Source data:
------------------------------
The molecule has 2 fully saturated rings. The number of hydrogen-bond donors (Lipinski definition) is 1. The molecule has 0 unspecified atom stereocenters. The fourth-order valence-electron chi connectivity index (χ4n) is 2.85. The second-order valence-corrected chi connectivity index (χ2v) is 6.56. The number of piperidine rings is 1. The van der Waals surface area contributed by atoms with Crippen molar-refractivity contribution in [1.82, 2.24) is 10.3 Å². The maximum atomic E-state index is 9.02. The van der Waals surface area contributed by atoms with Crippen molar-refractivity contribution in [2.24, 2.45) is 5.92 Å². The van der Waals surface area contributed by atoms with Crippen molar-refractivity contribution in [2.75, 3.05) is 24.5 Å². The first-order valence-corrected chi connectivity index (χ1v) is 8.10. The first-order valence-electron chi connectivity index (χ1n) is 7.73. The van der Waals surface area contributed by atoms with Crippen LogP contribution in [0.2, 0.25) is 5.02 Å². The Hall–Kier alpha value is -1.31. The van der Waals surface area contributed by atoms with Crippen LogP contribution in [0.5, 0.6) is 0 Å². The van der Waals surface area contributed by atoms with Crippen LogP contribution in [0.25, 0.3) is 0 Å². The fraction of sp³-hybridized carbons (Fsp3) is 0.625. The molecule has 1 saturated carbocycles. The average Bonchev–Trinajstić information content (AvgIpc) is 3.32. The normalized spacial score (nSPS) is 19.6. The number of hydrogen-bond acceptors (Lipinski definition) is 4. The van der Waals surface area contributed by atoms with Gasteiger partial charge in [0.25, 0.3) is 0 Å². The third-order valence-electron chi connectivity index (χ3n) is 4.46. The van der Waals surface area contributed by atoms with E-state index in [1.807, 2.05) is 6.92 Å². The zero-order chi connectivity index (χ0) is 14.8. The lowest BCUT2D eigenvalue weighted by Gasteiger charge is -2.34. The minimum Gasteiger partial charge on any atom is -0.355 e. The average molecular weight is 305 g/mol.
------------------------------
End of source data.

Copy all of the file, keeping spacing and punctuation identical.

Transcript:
The molecule has 2 fully saturated rings. The number of hydrogen-bond donors (Lipinski definition) is 1. The molecule has 0 unspecified atom stereocenters. The fourth-order valence-electron chi connectivity index (χ4n) is 2.85. The second-order valence-corrected chi connectivity index (χ2v) is 6.56. The number of piperidine rings is 1. The van der Waals surface area contributed by atoms with Crippen molar-refractivity contribution in [1.82, 2.24) is 10.3 Å². The maximum atomic E-state index is 9.02. The van der Waals surface area contributed by atoms with Crippen molar-refractivity contribution in [2.24, 2.45) is 5.92 Å². The van der Waals surface area contributed by atoms with Crippen molar-refractivity contribution in [2.75, 3.05) is 24.5 Å². The first-order valence-corrected chi connectivity index (χ1v) is 8.10. The first-order valence-electron chi connectivity index (χ1n) is 7.73. The van der Waals surface area contributed by atoms with Crippen LogP contribution in [0.2, 0.25) is 5.02 Å². The Hall–Kier alpha value is -1.31. The van der Waals surface area contributed by atoms with Crippen LogP contribution in [0.5, 0.6) is 0 Å². The van der Waals surface area contributed by atoms with Crippen LogP contribution in [0.25, 0.3) is 0 Å². The fraction of sp³-hybridized carbons (Fsp3) is 0.625. The molecule has 1 saturated carbocycles. The average Bonchev–Trinajstić information content (AvgIpc) is 3.32. The normalized spacial score (nSPS) is 19.6. The number of hydrogen-bond acceptors (Lipinski definition) is 4. The van der Waals surface area contributed by atoms with Gasteiger partial charge in [0.25, 0.3) is 0 Å². The third-order valence-electron chi connectivity index (χ3n) is 4.46. The van der Waals surface area contributed by atoms with E-state index in [1.807, 2.05) is 6.92 Å². The zero-order chi connectivity index (χ0) is 14.8. The lowest BCUT2D eigenvalue weighted by Gasteiger charge is -2.34. The minimum Gasteiger partial charge on any atom is -0.355 e. The average molecular weight is 305 g/mol.